Cutting Through The Hype Of HEVC (H.265)

While the next-generation video compression technology, HEVC, is a hot topic, far too many people are getting caught up in non real-world use cases, like 4K, or think HEVC is going to be adopted in short order. In reality, the mainstream market is not yet ready for HEVC, it’s still a few years away, and there isn’t an ROI to be achieved from being an early adopter of HEVC. (See my post from January on this topic: HEVC (H.265) Adoption Is At Least Five Years Away For Consumer Content Services)

While HEVC probably will serve as the successor to MPEG-4, many myths surround the technology and the rate at which it will be deployed. Yesterday, my co-worker at Frost & Sullivan, digital media Industry Manager Avni Rambhia, lead a webinar discussing the current state of HEVC products and technology, and its strategic implications in the short, mid and long term for a variety of businesses. Here were some of the key takeaways:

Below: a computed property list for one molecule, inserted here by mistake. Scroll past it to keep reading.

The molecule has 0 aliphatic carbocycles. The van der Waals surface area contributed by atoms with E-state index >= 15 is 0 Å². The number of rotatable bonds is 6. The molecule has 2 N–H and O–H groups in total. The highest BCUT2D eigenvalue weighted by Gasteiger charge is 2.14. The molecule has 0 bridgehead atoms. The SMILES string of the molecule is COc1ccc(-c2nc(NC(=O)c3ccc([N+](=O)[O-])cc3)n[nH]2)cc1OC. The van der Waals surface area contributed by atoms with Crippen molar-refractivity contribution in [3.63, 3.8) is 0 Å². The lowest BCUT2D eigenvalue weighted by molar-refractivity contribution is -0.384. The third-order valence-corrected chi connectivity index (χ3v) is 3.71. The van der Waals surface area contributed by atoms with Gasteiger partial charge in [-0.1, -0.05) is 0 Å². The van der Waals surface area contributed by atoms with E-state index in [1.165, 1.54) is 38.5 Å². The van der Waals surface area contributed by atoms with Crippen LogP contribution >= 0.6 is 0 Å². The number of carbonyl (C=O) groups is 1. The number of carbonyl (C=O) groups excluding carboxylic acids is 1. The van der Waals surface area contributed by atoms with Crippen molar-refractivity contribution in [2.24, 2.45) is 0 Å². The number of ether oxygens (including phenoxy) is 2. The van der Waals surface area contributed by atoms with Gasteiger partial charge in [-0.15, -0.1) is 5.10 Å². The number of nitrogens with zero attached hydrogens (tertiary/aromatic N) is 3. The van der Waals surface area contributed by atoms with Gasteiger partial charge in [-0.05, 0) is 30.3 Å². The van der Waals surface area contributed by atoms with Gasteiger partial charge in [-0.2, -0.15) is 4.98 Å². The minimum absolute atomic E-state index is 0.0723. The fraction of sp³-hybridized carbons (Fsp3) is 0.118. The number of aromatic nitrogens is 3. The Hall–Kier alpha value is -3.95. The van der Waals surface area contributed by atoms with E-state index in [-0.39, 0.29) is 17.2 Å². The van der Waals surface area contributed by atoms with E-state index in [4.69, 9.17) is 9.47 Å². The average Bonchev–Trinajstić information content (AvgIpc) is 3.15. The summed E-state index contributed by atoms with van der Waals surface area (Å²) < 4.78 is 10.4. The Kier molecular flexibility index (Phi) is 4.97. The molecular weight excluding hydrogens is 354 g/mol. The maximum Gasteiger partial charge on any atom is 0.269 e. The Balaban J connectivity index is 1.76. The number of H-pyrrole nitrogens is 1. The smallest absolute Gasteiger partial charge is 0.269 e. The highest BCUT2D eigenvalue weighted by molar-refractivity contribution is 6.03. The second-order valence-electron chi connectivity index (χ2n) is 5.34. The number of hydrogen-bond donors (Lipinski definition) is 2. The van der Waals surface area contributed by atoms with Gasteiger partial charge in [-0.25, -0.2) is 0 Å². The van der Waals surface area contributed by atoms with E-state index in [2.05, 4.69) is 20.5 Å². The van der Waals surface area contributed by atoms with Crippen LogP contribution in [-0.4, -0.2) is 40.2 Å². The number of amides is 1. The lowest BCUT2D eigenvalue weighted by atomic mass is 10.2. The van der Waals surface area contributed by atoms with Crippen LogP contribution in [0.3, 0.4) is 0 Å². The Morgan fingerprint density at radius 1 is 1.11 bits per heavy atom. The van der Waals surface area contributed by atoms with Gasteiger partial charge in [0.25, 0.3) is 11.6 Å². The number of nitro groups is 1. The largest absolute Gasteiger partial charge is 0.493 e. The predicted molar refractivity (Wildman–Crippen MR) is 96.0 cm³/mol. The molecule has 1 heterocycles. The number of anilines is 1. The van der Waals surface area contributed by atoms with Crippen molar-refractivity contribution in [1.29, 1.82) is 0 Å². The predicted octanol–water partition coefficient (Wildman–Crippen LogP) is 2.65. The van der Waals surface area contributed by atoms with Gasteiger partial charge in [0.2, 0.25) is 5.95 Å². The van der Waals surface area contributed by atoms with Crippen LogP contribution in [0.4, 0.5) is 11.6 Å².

Myth 1: UltraHD Is An Immediate Driver for HEVC

  • Higher-end profiles of HEVC are still under development
  • True 4K source material is still hard to find (VOD or live)
  • 1 or 2 flagship UltraHD channels can be fit into today’s IPTV, cable and DTH systems. A codec overhaul is neither necessary nor economical
  • 4K TV sets are still in a nascent market stage
  • Real time encoders and power-efficient decoders for 4K resolution are still a few years away
  • HDMI 2.0 is needed for the higher frame rates (40-100 fps) that many consider a fundamental aspect of 4K – this is still a year or two away
  • When HD is the new SD and UltraHD seeks to become the new HD, HEVC will be an enabler. Until then, this combination is interesting but not critical.

Reality: In the M&E space, bandwidth-limited OTT and VOD in SD and HD resolution, likely in conjunction with MPEG-DASH, is the most important short term application for HEVC.

Myth 2: MSOs Should Upgrade from MPEG-2 to HEVC